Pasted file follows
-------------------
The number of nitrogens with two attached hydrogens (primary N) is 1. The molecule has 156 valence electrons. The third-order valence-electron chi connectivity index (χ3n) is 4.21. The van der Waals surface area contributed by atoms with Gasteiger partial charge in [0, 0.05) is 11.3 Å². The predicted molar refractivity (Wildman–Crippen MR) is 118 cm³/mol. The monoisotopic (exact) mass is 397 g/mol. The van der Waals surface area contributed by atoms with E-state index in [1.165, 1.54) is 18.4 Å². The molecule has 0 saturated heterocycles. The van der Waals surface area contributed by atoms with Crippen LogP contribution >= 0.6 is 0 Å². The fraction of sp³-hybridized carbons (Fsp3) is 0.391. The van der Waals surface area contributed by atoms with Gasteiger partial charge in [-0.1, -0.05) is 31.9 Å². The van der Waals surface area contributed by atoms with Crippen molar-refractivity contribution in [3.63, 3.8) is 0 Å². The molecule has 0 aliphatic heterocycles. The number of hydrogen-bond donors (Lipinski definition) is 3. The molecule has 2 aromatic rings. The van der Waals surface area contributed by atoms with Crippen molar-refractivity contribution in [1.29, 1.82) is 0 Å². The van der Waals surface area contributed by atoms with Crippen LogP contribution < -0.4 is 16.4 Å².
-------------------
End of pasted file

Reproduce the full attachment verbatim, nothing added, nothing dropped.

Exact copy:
The number of nitrogens with two attached hydrogens (primary N) is 1. The molecule has 156 valence electrons. The third-order valence-electron chi connectivity index (χ3n) is 4.21. The van der Waals surface area contributed by atoms with Gasteiger partial charge in [0, 0.05) is 11.3 Å². The predicted molar refractivity (Wildman–Crippen MR) is 118 cm³/mol. The monoisotopic (exact) mass is 397 g/mol. The van der Waals surface area contributed by atoms with E-state index in [1.165, 1.54) is 18.4 Å². The molecule has 0 saturated heterocycles. The van der Waals surface area contributed by atoms with Crippen LogP contribution >= 0.6 is 0 Å². The fraction of sp³-hybridized carbons (Fsp3) is 0.391. The van der Waals surface area contributed by atoms with Gasteiger partial charge in [-0.1, -0.05) is 31.9 Å². The van der Waals surface area contributed by atoms with Crippen molar-refractivity contribution in [3.63, 3.8) is 0 Å². The molecule has 0 aliphatic heterocycles. The number of hydrogen-bond donors (Lipinski definition) is 3. The molecule has 2 aromatic rings. The van der Waals surface area contributed by atoms with Crippen molar-refractivity contribution in [1.29, 1.82) is 0 Å². The van der Waals surface area contributed by atoms with Crippen LogP contribution < -0.4 is 16.4 Å².